The New Palgrave Dictionary of Economics

2018 Edition
| Editors: Macmillan Publishers Ltd

Social Democracy

  • Ben Jackson
Reference work entry
DOI: https://doi.org/10.1057/978-1-349-95189-5_1581

Abstract

Social democracy refers to a political theory, a social movement or a society that aims to achieve the egalitarian objectives of socialism while remaining committed to the values and institutions of liberal democracy. This article examines the historical development of all three forms of social democracy. It shows that social democracy was one of the most creative and durable influences on the politics and economics of the advanced industrialized nations during the 20th century and that, in spite of some setbacks, it retains a distinctive political agenda for the future.

Keywords

Aggregate demand Bernstein, E. Beveridge, W. H. Budget deficits Business cycle Capital controls Capitalism Corporatism Democracy Earned income tax credits Egalitarianism Equal pay for equal work Equality Full employment Inflation Keynes, J. M. Labour market regulation Marshall, T. H. Neoliberalism Pensions Post-industrial economy Poverty Progressive taxation Public expenditure Rehn–Meidner model (Sweden) Revisionism Social citizenship Social democracy Social insurance Socialism Stockholm School Trade unions Unemployment insurance Utopian socialism Welfare state women’s work and wages 
This is a preview of subscription content, log in to check access

Bibliography

  1. Berman, S. 2006. The primacy of politics. Cambridge: Cambridge University Press.CrossRefGoogle Scholar
  2. Bernstein, E. 1898. The theory of collapse and colonial policy. In Marxism and social democracy: The revisionist debate 18961998, ed. H. Tudor and J.M. Tudor. Cambridge: Cambridge University Press, 1988.Google Scholar
  3. Bernstein, E. 1899. The preconditions of socialism. Cambridge: Cambridge University Press.Google Scholar
  4. Crosland, C.A.R. 1956. The future of socialism. London: Jonathan Cape.Google Scholar
  5. Eley, G. 2002. Forging democracy: The history of the left in Europe. Oxford: Oxford University Press.Google Scholar
  6. Esping-Andersen, G. 1985. Politics against Markets: The social democratic road to power. Princeton: Princeton University Press.Google Scholar
  7. Esping-Andersen, G. 1990. The three worlds of welfare capitalism. Princeton: Princeton University Press.Google Scholar
  8. Glyn, A. 1995. Social democracy and full employment. New Left Review 211: 33–55.Google Scholar
  9. Glyn, A. 2006. Capitalism unleashed. Oxford: Oxford University Press.Google Scholar
  10. Harris, J. 1997. William Beveridge: A biography. Oxford: Oxford University Press.CrossRefGoogle Scholar
  11. Iversen, T., and A. Wren. 1998. Equality, employment and budgetary restraint: The trilemma of the service economy. World Politics 50: 507–546.CrossRefGoogle Scholar
  12. Jackson, B. 2007. Equality and the British left. Manchester: Manchester University Press.Google Scholar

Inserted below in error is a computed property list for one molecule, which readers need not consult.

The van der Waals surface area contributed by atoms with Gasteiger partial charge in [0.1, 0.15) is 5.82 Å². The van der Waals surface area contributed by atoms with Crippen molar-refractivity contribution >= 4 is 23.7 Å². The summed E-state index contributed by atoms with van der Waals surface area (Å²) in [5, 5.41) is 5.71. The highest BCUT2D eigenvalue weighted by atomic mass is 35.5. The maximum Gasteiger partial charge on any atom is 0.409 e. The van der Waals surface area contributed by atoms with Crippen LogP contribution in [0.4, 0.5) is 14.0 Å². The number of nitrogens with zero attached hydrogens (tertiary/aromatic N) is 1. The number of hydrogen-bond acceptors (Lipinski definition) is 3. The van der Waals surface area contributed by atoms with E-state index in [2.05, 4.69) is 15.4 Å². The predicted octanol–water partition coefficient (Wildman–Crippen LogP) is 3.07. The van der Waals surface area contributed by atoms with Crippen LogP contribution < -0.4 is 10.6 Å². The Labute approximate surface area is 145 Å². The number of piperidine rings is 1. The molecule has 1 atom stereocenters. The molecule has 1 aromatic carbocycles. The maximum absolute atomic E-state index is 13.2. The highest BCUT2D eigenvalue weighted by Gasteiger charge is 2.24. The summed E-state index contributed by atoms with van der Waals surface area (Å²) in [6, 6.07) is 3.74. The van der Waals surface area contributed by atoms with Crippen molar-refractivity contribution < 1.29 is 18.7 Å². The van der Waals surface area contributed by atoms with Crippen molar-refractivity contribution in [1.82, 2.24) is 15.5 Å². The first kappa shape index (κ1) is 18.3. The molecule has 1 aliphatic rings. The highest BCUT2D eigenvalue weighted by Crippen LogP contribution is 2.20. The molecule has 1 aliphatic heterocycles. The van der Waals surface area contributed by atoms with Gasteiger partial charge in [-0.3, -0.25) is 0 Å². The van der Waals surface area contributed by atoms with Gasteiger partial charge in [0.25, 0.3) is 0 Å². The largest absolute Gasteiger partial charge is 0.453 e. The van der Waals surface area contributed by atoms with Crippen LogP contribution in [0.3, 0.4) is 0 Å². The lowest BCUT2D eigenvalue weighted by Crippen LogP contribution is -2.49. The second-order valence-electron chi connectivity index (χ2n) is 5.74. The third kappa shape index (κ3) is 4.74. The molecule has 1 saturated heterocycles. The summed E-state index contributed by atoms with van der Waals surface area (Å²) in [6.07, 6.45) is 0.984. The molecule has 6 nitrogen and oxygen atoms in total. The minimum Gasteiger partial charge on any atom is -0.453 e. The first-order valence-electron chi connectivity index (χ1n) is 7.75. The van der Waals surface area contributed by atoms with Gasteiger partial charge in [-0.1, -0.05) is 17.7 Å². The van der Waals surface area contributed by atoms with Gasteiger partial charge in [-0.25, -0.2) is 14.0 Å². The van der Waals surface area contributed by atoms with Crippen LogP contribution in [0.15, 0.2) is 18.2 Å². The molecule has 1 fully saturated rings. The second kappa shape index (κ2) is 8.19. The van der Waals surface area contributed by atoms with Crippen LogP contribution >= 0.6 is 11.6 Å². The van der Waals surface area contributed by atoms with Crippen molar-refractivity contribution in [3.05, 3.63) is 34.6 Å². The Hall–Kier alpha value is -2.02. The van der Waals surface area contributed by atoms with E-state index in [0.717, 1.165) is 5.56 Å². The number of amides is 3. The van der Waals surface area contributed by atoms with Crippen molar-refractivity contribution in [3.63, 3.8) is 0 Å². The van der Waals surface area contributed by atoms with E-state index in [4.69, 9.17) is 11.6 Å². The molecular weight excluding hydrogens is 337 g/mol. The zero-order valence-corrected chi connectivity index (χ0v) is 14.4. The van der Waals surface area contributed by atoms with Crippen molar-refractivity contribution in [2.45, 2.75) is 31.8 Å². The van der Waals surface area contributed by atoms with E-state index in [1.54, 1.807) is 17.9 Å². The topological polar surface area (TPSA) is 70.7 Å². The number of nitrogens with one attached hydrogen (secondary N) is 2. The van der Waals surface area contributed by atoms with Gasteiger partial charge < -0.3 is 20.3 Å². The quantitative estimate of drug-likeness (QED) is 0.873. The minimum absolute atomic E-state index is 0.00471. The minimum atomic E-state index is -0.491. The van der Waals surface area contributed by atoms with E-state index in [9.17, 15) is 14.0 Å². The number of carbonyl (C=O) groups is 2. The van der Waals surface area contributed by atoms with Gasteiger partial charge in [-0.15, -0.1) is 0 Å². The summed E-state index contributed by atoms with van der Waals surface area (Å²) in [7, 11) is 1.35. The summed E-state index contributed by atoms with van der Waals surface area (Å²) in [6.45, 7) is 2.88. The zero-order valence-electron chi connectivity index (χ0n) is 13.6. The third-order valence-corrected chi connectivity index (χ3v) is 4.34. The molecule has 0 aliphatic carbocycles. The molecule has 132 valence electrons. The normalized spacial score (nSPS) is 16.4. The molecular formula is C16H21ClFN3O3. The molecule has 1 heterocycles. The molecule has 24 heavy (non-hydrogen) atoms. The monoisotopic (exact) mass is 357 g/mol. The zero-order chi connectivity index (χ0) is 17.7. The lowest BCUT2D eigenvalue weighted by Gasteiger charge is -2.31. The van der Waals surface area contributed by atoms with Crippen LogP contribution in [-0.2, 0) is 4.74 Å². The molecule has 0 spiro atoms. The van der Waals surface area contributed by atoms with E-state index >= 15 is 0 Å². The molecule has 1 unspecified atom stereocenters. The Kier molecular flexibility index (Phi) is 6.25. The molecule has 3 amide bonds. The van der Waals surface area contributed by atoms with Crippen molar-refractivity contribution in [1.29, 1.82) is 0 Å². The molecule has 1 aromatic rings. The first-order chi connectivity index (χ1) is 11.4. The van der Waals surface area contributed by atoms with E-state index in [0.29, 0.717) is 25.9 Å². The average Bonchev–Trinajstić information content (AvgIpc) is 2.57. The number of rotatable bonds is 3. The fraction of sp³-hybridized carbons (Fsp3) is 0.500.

13. Kitschelt, H. 1994. The transformation of European social democracy. Cambridge: Cambridge University Press.CrossRefGoogle Scholar
  14. Kolakowski, L. 1982. What is living (and what is dead) in the social-democratic idea? Encounter 58: 11–17.Google Scholar
  15. Lundberg, E. 1985. The rise and fall of the Swedish model. Journal of Economic Literature 23: 1–36.Google Scholar
  16. Marshall, T.H. 1950. Citizenship and social class. Cambridge: Cambridge University Press.Google Scholar
  17. Paxton, W., S. White, and D. Maxwell. 2006. The citizen’s stake. Bristol: Policy Press.CrossRefGoogle Scholar
  18. Pierson, C. 2001. Hard choices? Social democracy in the 21st century. Cambridge: Polity Press.Google Scholar
  19. Przeworski, A. 1985. Capitalism and social democracy. Cambridge: Cambridge University Press.CrossRefGoogle Scholar
  20. Sassoon, D. 1996. One hundred years of socialism. London: Fontana.Google Scholar
  21. Scharpf, F. 1991. Crisis and choice in European social democracy. Ithaca: Cornell University Press.Google Scholar
  22. Stedman Jones, G. 2004. An end to poverty? A historical debate. London: Profile.Google Scholar
  23. Tanner, D. 1997. The development of British socialism 1900–18. In An age of transition: British politics 1880–1914, ed. E.H.H. Green. Edinburgh: Edinburgh University Press.Google Scholar
  24. Tilton, T. 1990. The political theory of Swedish social democracy. Oxford: Oxford University Press.Google Scholar
  25. Turvey, R. 1952. Wages policy under full employment. London: William Hodge.Google Scholar
  26. Vandenbroucke, F. 2001. European social democracy and the third way: Convergence, divisions, and shared questions. In New labour: The progressive future? ed. S. White. Basingstoke: Palgrave.Google Scholar
  27. White, S. 1999. Social liberalism, stakeholder socialism and post-industrial social democracy. Renewal 7: 29–38.Google Scholar

Copyright information

© Macmillan Publishers Ltd. 2018

Authors and Affiliations

  • Ben Jackson
    • 1
  1. 1.